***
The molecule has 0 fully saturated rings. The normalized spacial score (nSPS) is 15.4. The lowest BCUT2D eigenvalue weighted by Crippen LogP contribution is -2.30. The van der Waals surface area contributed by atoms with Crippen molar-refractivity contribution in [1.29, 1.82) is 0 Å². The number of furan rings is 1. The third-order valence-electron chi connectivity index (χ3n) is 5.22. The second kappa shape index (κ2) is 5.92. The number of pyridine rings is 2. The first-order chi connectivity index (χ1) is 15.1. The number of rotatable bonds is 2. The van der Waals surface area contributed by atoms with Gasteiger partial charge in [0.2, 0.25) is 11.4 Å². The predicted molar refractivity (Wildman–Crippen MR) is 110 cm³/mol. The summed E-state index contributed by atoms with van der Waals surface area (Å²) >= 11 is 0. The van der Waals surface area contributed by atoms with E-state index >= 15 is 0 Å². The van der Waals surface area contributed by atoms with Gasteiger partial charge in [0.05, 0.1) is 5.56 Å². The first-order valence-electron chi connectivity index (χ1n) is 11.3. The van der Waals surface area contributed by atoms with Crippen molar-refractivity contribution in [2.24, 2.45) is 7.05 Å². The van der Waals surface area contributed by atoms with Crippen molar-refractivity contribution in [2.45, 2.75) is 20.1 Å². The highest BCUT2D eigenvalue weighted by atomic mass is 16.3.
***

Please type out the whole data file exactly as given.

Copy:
The molecule has 0 fully saturated rings. The normalized spacial score (nSPS) is 15.4. The lowest BCUT2D eigenvalue weighted by Crippen LogP contribution is -2.30. The van der Waals surface area contributed by atoms with Crippen molar-refractivity contribution in [1.29, 1.82) is 0 Å². The number of furan rings is 1. The third-order valence-electron chi connectivity index (χ3n) is 5.22. The second kappa shape index (κ2) is 5.92. The number of pyridine rings is 2. The first-order chi connectivity index (χ1) is 15.1. The number of rotatable bonds is 2. The van der Waals surface area contributed by atoms with Gasteiger partial charge in [0.2, 0.25) is 11.4 Å². The predicted molar refractivity (Wildman–Crippen MR) is 110 cm³/mol. The summed E-state index contributed by atoms with van der Waals surface area (Å²) >= 11 is 0. The van der Waals surface area contributed by atoms with E-state index >= 15 is 0 Å². The van der Waals surface area contributed by atoms with Gasteiger partial charge in [0.05, 0.1) is 5.56 Å². The first-order valence-electron chi connectivity index (χ1n) is 11.3. The van der Waals surface area contributed by atoms with Crippen molar-refractivity contribution in [2.24, 2.45) is 7.05 Å². The van der Waals surface area contributed by atoms with Crippen molar-refractivity contribution in [2.45, 2.75) is 20.1 Å². The highest BCUT2D eigenvalue weighted by atomic mass is 16.3.